Indigenous and Inspired - First Edition: Siouxperman is Building Hope

Indigenous and Inspired - First Edition: Siouxperman is Building Hope

We The Inspired first came across Kansas Middletent, who is also known by his Native name Crazy Bronc Rider, over Instagram (Siouxperman605). His Handle caught my attention and curiosity; and I'm glad I took the time to look.

Kansas currently represents Native Hope as an Ambassador, Marketing Consultant, Community Relations Coordinator and a Mentor and Leadership Coach for the youth group they help guide. As an Ambassador he travels the United States from the East Coast to the West Coast and everywhere in between sharing His story of hope, the true history of His culture and traditions, historical trauma and intergenerational trauma and the effects this has on His people in today’s society, and health; emotional, mental, and physical.

Kansas comes from the Lower Brule Sioux Tribe, His grandmother’s family is the Spotted Hawk Family, and His grandfather’s family is the Middletent Family. He currently residing on the Lower Brule Reservation. We The Inspired is honored to  be able to share his story of resilience, strength, struggle and perseverance to overcome many obstacles and be the great role model he is today.

"I am a Lakota man and serve my people, my community and my family by following the seven Lakota virtues taught to me by my elders. 
I was had a very dysfunctional upbringing, surrounded by violence, drugs and alcohol, and abuse. My biological mother gave my twin and I up at the age of six months old, to my father, who struggles with many difficulties in his life. My Cekpa (twin) and I lived the party scene and seen our fair share of destruction because of the choices made by our father.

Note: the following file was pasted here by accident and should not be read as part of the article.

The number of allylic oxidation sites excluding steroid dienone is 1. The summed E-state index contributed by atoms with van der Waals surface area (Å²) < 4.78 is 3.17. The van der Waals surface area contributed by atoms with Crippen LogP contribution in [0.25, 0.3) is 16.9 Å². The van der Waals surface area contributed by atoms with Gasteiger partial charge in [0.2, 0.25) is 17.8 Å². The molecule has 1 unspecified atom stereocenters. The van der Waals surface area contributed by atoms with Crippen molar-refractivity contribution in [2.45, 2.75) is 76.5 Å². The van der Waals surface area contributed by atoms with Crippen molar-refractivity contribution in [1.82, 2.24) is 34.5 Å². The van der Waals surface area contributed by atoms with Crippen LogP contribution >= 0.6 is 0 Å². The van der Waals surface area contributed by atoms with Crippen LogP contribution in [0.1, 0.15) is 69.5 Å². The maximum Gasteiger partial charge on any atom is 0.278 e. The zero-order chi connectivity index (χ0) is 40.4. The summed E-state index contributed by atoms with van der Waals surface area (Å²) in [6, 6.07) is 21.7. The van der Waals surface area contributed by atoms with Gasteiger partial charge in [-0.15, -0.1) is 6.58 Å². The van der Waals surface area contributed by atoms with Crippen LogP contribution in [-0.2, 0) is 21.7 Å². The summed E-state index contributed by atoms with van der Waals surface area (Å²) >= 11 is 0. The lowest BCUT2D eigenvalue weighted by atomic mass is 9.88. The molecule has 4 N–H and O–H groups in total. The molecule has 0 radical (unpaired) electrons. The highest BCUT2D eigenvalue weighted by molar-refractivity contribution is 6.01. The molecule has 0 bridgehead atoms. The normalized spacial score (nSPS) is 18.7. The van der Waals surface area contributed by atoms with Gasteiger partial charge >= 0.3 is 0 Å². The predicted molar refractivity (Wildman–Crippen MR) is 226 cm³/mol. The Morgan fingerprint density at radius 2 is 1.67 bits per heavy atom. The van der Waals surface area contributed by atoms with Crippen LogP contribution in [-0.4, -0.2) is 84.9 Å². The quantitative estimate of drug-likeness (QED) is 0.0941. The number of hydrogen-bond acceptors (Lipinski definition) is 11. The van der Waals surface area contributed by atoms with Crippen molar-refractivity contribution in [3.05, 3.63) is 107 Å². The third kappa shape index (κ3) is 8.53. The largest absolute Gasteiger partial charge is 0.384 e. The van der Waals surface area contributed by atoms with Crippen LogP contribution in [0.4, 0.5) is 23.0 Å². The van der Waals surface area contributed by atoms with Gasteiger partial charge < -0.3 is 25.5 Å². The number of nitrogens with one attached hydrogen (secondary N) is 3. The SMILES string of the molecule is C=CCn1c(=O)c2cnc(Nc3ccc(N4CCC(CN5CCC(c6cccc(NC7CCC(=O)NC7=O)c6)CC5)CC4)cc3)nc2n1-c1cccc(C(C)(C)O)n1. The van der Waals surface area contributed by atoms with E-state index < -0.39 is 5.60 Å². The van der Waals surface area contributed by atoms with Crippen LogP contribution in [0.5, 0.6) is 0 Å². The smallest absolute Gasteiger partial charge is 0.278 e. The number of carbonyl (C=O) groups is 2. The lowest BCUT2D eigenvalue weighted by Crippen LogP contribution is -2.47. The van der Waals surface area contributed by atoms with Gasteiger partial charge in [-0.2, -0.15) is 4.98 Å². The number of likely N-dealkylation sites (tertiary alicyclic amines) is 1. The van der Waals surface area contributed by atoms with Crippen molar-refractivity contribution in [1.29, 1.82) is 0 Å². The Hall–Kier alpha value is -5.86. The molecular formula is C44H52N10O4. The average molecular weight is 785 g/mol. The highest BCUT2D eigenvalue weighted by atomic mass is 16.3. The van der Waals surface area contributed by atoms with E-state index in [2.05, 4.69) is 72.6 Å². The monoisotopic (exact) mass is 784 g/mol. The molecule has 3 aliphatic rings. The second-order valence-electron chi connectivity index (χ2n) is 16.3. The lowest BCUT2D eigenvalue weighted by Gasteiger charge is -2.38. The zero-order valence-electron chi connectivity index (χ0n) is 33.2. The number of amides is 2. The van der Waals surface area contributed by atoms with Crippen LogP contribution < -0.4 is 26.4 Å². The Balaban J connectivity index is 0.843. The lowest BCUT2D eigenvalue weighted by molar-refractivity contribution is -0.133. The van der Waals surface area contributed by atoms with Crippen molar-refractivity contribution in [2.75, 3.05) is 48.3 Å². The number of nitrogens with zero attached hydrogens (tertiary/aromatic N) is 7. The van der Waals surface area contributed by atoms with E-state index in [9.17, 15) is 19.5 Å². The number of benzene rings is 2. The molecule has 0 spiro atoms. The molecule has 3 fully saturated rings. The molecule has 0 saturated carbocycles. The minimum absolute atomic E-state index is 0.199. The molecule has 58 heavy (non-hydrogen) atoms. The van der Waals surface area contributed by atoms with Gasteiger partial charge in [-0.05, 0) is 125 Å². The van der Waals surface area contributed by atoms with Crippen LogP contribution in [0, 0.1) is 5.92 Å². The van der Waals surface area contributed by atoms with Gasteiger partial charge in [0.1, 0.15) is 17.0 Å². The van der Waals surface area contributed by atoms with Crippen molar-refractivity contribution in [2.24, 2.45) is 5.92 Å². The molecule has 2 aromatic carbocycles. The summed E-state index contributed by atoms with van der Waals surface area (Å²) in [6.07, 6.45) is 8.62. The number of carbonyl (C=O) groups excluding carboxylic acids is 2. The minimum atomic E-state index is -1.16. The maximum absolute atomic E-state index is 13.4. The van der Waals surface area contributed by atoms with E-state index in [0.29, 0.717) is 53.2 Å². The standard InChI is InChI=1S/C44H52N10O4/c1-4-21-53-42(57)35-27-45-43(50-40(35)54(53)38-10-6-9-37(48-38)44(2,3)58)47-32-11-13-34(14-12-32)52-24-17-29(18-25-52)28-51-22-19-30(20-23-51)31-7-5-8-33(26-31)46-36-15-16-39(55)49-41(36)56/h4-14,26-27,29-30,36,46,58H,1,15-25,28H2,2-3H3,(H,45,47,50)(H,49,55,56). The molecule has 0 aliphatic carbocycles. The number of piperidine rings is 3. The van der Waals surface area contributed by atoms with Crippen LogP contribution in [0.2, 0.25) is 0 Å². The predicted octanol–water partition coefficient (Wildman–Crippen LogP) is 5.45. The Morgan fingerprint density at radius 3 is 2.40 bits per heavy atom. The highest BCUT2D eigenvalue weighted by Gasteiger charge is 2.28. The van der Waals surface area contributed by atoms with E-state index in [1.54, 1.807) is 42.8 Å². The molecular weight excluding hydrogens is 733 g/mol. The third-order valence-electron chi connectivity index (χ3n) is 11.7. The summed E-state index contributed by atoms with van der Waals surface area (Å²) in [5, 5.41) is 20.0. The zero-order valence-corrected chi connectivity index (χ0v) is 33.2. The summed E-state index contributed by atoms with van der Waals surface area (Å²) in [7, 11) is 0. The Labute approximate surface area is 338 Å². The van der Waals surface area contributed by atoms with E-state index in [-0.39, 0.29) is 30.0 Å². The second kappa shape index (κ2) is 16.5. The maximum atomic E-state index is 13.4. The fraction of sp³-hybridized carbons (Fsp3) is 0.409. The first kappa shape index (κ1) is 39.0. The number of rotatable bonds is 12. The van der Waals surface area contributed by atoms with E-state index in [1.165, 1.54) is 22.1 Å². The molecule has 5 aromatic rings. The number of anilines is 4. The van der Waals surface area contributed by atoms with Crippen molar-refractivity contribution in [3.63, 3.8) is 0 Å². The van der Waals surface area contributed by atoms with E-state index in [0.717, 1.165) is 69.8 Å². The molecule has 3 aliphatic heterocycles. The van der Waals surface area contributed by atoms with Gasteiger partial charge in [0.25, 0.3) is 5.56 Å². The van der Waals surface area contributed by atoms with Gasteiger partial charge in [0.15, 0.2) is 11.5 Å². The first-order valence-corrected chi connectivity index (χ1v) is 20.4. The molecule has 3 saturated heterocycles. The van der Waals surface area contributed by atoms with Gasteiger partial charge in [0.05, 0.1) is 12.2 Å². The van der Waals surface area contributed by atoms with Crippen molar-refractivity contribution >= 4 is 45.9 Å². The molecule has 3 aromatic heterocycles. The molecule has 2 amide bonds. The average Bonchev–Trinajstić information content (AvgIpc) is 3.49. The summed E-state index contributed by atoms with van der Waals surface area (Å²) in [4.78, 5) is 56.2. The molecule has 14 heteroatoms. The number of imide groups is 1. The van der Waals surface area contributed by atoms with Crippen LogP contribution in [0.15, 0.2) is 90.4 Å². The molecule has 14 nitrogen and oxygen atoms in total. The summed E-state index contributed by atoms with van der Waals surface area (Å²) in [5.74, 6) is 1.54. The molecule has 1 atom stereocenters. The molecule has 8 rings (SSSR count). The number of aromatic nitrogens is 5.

We were regulars at all the local bars, entertainers at house parties, and punching bags for my father after he could not control his drinking. I faced adversity at a very young age in life and struggled because of it in many different ways. My father traveled all over for various reason and took us with him. He traveled for work, rodeos, but mainly traveled and moved because of his womanizer tendencies and being in, what seemed like, a dozen relationships a year. We bounced around from Reservation to Reservation, Bordertown to Bordertown, all over the state of South Dakota, North Dakota and Chicago. I never had stability in my life, never knew who truly loved me, or did not know where I even belonged. I was lost, hopeless, and never knew what love truly was or meant. I went to nine different elementary schools, middle schools, and often times did not attend school. My twin brother and I were bullied at many of the schools we went to because no matter where we went we were the outsiders, whether it was Reservations or white communities, we just did not fit in. We started to excel in sports and our father stressed the importance of education at a very young age. He said, “Using both those tools hand in hand will get you off this reservation, will give you a better life than you can dream of, and will allow you to be anything you want to be. Always work hard and never give up.” He instilled in us a warrior’s mentality.